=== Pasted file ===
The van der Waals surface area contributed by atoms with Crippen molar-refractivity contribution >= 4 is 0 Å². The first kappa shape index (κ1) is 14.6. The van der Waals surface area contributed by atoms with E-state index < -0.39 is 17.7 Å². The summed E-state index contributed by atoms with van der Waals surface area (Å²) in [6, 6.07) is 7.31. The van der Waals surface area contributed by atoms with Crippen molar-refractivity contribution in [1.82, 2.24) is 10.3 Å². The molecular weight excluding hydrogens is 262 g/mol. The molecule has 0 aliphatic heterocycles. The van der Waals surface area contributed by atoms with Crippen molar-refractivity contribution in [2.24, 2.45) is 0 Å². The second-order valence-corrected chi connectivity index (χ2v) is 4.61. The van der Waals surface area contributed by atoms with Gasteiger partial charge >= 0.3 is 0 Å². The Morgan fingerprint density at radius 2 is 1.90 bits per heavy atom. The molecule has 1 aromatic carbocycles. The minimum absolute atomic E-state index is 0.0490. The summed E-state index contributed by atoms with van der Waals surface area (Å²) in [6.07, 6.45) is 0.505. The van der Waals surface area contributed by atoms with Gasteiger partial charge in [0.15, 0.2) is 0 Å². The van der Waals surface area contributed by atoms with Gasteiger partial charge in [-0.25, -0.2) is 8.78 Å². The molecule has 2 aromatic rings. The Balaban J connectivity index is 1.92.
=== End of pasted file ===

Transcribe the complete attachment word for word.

The van der Waals surface area contributed by atoms with Crippen molar-refractivity contribution >= 4 is 0 Å². The first kappa shape index (κ1) is 14.6. The van der Waals surface area contributed by atoms with E-state index < -0.39 is 17.7 Å². The summed E-state index contributed by atoms with van der Waals surface area (Å²) in [6, 6.07) is 7.31. The van der Waals surface area contributed by atoms with Crippen molar-refractivity contribution in [1.82, 2.24) is 10.3 Å². The molecular weight excluding hydrogens is 262 g/mol. The molecule has 0 aliphatic heterocycles. The van der Waals surface area contributed by atoms with Crippen molar-refractivity contribution in [2.24, 2.45) is 0 Å². The second-order valence-corrected chi connectivity index (χ2v) is 4.61. The van der Waals surface area contributed by atoms with Gasteiger partial charge >= 0.3 is 0 Å². The Morgan fingerprint density at radius 2 is 1.90 bits per heavy atom. The molecule has 1 aromatic carbocycles. The minimum absolute atomic E-state index is 0.0490. The summed E-state index contributed by atoms with van der Waals surface area (Å²) in [6.07, 6.45) is 0.505. The van der Waals surface area contributed by atoms with Gasteiger partial charge in [0.15, 0.2) is 0 Å². The van der Waals surface area contributed by atoms with Gasteiger partial charge in [-0.25, -0.2) is 8.78 Å². The molecule has 2 aromatic rings. The Balaban J connectivity index is 1.92.